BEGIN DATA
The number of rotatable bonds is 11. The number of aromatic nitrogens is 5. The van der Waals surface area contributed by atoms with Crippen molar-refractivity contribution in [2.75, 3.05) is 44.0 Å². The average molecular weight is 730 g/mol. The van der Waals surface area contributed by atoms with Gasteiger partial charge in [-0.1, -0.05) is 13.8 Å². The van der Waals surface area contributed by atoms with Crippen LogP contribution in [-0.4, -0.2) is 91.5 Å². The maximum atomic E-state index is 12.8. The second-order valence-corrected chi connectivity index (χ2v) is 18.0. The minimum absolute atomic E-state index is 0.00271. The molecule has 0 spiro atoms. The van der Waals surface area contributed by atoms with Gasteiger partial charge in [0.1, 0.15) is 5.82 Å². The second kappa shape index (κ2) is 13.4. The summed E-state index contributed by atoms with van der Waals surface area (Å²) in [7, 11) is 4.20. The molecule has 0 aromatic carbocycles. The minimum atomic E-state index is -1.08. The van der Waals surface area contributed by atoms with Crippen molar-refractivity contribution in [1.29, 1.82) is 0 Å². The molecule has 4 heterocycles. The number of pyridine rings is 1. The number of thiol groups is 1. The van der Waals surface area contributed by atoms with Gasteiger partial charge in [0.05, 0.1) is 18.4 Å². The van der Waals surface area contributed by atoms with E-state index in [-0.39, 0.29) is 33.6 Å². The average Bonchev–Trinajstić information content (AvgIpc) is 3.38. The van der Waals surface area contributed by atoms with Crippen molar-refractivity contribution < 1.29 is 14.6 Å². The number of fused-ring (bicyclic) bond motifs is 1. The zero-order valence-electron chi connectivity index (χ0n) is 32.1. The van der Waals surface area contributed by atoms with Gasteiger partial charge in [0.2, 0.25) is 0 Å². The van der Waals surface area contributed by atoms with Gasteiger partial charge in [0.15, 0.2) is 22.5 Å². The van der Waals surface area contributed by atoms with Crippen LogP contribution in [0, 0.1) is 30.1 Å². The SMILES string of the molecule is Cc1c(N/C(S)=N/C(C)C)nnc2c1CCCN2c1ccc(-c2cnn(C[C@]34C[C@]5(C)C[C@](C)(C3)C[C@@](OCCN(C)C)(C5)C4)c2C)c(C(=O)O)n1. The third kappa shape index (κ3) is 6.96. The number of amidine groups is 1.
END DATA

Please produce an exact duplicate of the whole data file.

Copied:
The number of rotatable bonds is 11. The number of aromatic nitrogens is 5. The van der Waals surface area contributed by atoms with Crippen molar-refractivity contribution in [2.75, 3.05) is 44.0 Å². The average molecular weight is 730 g/mol. The van der Waals surface area contributed by atoms with Gasteiger partial charge in [-0.1, -0.05) is 13.8 Å². The van der Waals surface area contributed by atoms with Crippen LogP contribution in [-0.4, -0.2) is 91.5 Å². The maximum atomic E-state index is 12.8. The second-order valence-corrected chi connectivity index (χ2v) is 18.0. The minimum absolute atomic E-state index is 0.00271. The molecule has 0 spiro atoms. The van der Waals surface area contributed by atoms with Gasteiger partial charge in [0.1, 0.15) is 5.82 Å². The second kappa shape index (κ2) is 13.4. The summed E-state index contributed by atoms with van der Waals surface area (Å²) in [7, 11) is 4.20. The molecule has 0 aromatic carbocycles. The minimum atomic E-state index is -1.08. The van der Waals surface area contributed by atoms with Crippen molar-refractivity contribution in [1.29, 1.82) is 0 Å². The molecule has 4 heterocycles. The number of pyridine rings is 1. The number of thiol groups is 1. The van der Waals surface area contributed by atoms with Gasteiger partial charge in [0.05, 0.1) is 18.4 Å². The van der Waals surface area contributed by atoms with E-state index in [-0.39, 0.29) is 33.6 Å². The average Bonchev–Trinajstić information content (AvgIpc) is 3.38. The van der Waals surface area contributed by atoms with Crippen molar-refractivity contribution < 1.29 is 14.6 Å². The number of fused-ring (bicyclic) bond motifs is 1. The zero-order valence-electron chi connectivity index (χ0n) is 32.1. The van der Waals surface area contributed by atoms with Gasteiger partial charge in [0.2, 0.25) is 0 Å². The van der Waals surface area contributed by atoms with Gasteiger partial charge in [0.15, 0.2) is 22.5 Å². The van der Waals surface area contributed by atoms with Crippen LogP contribution in [0, 0.1) is 30.1 Å². The SMILES string of the molecule is Cc1c(N/C(S)=N/C(C)C)nnc2c1CCCN2c1ccc(-c2cnn(C[C@]34C[C@]5(C)C[C@](C)(C3)C[C@@](OCCN(C)C)(C5)C4)c2C)c(C(=O)O)n1. The third kappa shape index (κ3) is 6.96. The number of amidine groups is 1.